To use the cargo restraint of the present invention, cargo 60 is loaded in a vehicle compartment 70 as shown, for example, in FIG. 3. A rigid restraining bar 80, such as a 2×4, having a length substantially the entire width of compartment 70 is then selected and a cargo load lock according to the present invention is placed on each end of bar 80 such that the ends are disposed in sleeves 20. Preferably, bar 80 will be of a length longer than the distance between the outer up-turned lips 26 of spring arms 25 when they are positioned on the side walls 71 of compartment 70. Cover strips 51 are then peeled away and base 10 of each cargo load lock is pressed against sidewalls 71 in the desired location. Preferably, the load locks are placed in a generally horizontal position. However when sidewalls 71 include vertical ribs, it may be preferable to position the load lock vertically. In either position, it is preferred that bar 80 be mounted so as to provide maximum strength against horizontal motion. When using a 2×4, this would include positioning the board such that the short side faces cargo 60. Note that when in position in the vehicle, bar 80 compresses spring arms 25 and foam 30 (as shown in FIG. 4) in both load locks. Thus, spring arms 25 and foam 30 apply a biasing force along the length of bar 80, as shown by arrow F. This assists holding bar 80 in position. When the load locks are mounted as shown in FIG. 3, the bar 80 prevents shifting of cargo.
To remove the load lock, third side 23 of sleeve 20 is broken away by inserting a screwdriver or similar device between bar 80 and third side 23 and lifting the screwdriver so as to break third side 23 along indentations 27. Bar 80 can then be lifted from sleeve 20. After bar 80 is removed, the devices are moved from sidewalls 71 by grasping handle 17 and pulling away from sidewall 71. The load locks are then discarded.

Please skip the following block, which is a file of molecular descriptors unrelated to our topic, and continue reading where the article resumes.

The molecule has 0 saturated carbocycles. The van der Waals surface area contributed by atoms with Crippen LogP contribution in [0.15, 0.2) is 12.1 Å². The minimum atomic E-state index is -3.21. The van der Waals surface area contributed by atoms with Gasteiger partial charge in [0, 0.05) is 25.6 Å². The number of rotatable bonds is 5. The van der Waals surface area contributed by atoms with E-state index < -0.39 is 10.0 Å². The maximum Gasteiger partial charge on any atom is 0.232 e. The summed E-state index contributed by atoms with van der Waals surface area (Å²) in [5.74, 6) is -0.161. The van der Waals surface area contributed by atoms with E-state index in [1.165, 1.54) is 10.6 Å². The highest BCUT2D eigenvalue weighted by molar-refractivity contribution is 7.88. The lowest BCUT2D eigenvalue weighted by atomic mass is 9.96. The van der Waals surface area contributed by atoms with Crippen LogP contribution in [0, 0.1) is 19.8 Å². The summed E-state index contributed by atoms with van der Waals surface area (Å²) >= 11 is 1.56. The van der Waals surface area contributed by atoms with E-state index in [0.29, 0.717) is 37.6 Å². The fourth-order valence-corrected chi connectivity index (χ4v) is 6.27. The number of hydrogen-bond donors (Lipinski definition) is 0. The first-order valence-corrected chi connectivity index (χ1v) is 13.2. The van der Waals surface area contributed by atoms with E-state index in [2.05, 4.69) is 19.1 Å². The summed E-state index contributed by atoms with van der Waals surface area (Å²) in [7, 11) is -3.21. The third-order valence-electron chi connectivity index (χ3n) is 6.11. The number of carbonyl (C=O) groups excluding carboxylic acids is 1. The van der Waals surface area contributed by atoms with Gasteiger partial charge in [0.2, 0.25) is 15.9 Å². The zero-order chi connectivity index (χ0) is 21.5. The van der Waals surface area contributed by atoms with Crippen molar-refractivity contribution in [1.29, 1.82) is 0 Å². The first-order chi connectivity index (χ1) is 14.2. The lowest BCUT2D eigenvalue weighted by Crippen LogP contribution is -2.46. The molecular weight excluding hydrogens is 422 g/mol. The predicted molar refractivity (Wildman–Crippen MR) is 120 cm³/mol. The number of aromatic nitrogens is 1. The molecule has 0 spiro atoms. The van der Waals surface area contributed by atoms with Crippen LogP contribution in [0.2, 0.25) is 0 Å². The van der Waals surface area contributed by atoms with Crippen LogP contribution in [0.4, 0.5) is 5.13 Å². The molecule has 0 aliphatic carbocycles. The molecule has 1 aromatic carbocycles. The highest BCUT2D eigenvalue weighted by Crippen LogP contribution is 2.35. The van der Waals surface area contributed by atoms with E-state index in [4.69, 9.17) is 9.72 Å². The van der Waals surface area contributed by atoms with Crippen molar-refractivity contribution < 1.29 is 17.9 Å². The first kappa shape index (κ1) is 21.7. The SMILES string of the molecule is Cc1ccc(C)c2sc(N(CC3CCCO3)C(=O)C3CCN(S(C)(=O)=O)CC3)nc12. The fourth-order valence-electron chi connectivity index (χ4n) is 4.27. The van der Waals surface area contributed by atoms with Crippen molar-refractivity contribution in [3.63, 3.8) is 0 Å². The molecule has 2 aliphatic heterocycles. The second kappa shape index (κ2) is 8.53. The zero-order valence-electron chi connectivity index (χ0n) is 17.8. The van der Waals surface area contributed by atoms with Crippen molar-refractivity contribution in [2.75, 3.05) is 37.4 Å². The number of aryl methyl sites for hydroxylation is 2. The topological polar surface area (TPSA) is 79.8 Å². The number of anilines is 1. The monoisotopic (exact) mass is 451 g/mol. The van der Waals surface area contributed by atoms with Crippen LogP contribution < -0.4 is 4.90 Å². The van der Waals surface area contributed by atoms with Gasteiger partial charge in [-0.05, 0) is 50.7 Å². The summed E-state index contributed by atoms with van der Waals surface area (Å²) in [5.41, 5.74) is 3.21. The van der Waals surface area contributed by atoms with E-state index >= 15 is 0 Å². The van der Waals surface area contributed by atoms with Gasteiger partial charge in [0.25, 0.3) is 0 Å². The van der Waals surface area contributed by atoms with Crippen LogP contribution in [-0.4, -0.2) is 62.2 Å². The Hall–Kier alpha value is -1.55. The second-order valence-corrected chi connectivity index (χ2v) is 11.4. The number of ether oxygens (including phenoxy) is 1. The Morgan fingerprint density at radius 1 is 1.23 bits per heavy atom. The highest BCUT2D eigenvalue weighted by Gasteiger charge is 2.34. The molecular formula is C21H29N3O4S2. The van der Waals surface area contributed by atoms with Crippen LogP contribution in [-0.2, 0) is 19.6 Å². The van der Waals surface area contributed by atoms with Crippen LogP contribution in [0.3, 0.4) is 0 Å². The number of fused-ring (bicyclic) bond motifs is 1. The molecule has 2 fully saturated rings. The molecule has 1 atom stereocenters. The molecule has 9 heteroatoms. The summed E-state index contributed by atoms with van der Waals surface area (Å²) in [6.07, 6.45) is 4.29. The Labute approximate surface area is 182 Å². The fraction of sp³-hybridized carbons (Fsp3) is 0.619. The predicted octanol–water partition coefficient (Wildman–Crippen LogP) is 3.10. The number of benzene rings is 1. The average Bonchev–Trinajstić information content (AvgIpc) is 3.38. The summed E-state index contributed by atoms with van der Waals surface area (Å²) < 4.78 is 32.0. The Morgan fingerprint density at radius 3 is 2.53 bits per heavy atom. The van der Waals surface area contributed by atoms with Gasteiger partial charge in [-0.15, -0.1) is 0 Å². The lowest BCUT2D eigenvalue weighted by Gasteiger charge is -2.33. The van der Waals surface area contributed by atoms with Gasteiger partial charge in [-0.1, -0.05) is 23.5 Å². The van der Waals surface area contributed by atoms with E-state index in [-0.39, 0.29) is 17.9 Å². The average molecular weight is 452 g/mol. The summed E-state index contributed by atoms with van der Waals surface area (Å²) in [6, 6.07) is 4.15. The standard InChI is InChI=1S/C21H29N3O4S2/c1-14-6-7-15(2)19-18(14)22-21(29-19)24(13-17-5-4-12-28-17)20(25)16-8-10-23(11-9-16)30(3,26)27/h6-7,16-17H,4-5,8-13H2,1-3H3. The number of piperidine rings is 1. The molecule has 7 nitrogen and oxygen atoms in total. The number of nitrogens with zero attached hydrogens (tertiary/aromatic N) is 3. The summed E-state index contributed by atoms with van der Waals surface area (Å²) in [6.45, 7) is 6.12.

As an alternative to using a rigid restraining bar 80 in sleeves 22 to restrain cargo 60, a flexible restraining strap 90 may be laced through handles 17 on opposing load locks and clamped together to restrain cargo 60 in place. If straps are used, handles 17 should be placed closer to cargo 60 than sleeves 20.
Although the present invention has been shown and described in detail the same is to be taken by way of example only and not by way of limitation. Numerous changes can be made to the present invention without departing from it. For example, the shape of base 10 and sleeve 20 can be changed. So can the shape of spring arm 25 and compressible material 30. Other biasing elements can be used in place of spring arm 25 and compressible material 30. Restraining bars 80 other than a 2×4 can be used. Accordingly, the scope of the present invention is to be limited only by the terms of the claims appended hereto.
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|U.S. Classification||410/152, 410/143|
|International Classification||B60P7/08, B60P7/135|
|Cooperative Classification||B60P7/135, B60P7/0892|
|European Classification||B60P7/135, B60P7/08G|
|Jul 18, 1997||AS||Assignment|
Owner name: LOGI-STICK, INC., INDIANA
Free format text: ASSIGNMENT OF ASSIGNORS INTEREST;ASSIGNOR:KANCZUZEWSKI, THOMAS E.;REEL/FRAME:008653/0479
Effective date: 19970623
|Jan 16, 2004||SULP||Surcharge for late payment|
|Jan 16, 2004||FPAY||Fee payment|
Year of fee payment: 4
|Jan 11, 2008||FPAY||Fee payment|
Year of fee payment: 8
|Jan 21, 2008||REMI||Maintenance fee reminder mailed|
|Jan 4, 2012||FPAY||Fee payment|
Year of fee payment: 12